I awoke this morning to the news that 5,002 U.S. troops have now been killed in the wars in Iraq and Afghanistan.
An inconceivable number dwarfed by the number who have died of accident, overdose, or suicide as a result of the things they saw and did and lived through in these wars. Too many friends have come too close to being counted among that number.
By late morning I was interviewing Warren Henthorn, the father of Jeffrey Henthorn who died in Iraq on February 8, 2005 at the age of 25. He told me:
"“Way too many have died on all sides of these wars. If I remember correctly, President Obama won the Democratic nomination based on the promise to end the war in Iraq. But, between Iraq and Afghanistan, at the end of this year we will actually have more troops in harm’s way then we did at the height of the ‘surge.’ That’s just as bad as we had it under President Bush. These wars now belong to President Obama. The blood is on his hands.”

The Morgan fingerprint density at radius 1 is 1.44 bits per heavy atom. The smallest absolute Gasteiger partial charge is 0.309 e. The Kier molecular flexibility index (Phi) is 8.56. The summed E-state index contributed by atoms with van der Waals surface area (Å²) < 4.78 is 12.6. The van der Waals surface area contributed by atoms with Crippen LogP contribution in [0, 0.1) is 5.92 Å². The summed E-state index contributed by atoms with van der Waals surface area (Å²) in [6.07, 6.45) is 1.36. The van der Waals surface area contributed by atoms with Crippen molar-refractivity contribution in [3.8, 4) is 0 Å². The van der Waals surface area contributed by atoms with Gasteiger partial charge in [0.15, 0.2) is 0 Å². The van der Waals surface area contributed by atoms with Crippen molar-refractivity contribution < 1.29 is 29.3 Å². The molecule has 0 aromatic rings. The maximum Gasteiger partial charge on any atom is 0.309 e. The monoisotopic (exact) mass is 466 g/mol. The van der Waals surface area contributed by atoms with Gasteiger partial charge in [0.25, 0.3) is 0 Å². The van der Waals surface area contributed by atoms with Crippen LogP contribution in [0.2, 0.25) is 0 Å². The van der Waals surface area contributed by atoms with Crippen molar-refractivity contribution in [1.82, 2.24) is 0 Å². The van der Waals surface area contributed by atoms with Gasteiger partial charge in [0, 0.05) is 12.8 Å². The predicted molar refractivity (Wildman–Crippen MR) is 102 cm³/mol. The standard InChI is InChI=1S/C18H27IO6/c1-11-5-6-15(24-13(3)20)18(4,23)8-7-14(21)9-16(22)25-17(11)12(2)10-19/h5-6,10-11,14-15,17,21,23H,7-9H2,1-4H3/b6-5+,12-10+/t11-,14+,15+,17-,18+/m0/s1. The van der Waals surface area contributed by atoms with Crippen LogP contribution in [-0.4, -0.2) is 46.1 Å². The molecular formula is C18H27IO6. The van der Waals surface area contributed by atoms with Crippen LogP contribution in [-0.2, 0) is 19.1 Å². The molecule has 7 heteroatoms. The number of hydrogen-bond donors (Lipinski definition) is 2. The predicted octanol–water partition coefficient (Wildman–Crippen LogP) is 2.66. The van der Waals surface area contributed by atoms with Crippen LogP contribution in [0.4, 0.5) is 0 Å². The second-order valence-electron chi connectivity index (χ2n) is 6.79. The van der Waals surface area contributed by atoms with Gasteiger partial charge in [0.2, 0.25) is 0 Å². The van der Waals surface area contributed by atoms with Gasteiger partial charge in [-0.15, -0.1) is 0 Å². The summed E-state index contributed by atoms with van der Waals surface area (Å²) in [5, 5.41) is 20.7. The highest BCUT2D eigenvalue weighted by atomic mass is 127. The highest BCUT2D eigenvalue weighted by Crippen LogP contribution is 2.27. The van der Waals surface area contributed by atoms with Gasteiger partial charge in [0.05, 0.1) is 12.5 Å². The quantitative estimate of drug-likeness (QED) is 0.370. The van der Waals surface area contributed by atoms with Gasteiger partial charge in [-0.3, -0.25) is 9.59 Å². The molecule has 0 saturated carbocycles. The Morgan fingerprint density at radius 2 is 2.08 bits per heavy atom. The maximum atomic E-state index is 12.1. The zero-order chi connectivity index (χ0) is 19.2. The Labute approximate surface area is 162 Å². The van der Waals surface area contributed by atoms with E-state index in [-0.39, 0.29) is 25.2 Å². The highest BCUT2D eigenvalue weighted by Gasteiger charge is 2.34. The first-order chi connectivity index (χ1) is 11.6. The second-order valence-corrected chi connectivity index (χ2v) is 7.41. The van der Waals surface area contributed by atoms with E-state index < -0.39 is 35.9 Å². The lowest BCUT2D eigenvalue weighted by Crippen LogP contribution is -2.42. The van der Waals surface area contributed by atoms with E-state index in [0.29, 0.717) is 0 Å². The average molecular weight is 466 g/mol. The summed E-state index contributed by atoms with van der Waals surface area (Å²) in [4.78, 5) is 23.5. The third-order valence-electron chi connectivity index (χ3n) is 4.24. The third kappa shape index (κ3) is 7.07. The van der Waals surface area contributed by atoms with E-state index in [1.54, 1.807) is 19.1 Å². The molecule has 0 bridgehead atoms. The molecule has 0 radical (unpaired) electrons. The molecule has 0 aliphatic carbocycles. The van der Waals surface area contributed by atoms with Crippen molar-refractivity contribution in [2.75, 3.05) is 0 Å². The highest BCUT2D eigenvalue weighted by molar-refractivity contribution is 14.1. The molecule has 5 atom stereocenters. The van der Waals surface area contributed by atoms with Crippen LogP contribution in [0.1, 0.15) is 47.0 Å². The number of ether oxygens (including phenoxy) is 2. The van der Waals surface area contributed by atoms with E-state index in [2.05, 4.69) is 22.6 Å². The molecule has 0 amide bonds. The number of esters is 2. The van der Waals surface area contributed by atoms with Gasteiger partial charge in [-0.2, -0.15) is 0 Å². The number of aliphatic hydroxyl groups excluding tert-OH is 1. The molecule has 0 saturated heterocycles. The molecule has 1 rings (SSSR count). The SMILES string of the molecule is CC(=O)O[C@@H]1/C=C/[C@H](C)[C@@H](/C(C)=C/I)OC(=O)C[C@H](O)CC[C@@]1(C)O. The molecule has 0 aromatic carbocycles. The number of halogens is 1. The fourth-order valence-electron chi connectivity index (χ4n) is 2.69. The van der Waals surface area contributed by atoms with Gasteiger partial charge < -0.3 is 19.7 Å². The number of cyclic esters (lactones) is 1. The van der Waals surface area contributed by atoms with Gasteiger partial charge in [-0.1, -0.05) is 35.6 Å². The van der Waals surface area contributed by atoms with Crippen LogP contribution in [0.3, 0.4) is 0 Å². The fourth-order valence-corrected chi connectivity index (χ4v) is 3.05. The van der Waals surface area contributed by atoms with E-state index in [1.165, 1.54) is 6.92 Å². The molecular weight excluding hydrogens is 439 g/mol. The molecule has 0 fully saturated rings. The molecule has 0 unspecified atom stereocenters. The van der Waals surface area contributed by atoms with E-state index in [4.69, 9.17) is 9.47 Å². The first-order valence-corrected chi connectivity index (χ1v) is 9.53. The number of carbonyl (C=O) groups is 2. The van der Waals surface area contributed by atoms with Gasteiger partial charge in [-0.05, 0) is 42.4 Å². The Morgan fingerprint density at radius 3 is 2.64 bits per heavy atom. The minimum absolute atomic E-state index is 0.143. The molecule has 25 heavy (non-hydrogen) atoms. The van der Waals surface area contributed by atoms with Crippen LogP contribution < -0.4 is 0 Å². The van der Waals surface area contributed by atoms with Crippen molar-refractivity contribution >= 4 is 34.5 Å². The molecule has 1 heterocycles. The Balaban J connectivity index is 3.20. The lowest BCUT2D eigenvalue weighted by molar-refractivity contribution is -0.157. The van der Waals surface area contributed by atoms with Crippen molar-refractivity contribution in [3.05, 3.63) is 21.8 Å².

His words plain, and direct hit me deep in my chest.
I felt the enormity of all that had been lost. And ached to know how the world could ever be made whole again.
I walked down the dirt road to the garden by the edge of the pond where I had planted Marsh Mallow and Elecampane and knelt down on the ground by the biggest Elecampane plant and put my hands at her base and felt the medicine flow through the soil from her roots and work its way into my lungs.
I looked up and watched the wind on the water. This too was real. Just as real.
The world is already whole -- whats fragmented is our conception of it. Our inability to embrace paradox, to accept more than one truth at a time is at the root of the wars that killed these thousands of troops and tens of thousands of Afghans and millions of Iraqis.
But the wholeness is there. And the plants bring us down into the rich soil which reminds us of the original darkness in which we all last fully knew that wholeness.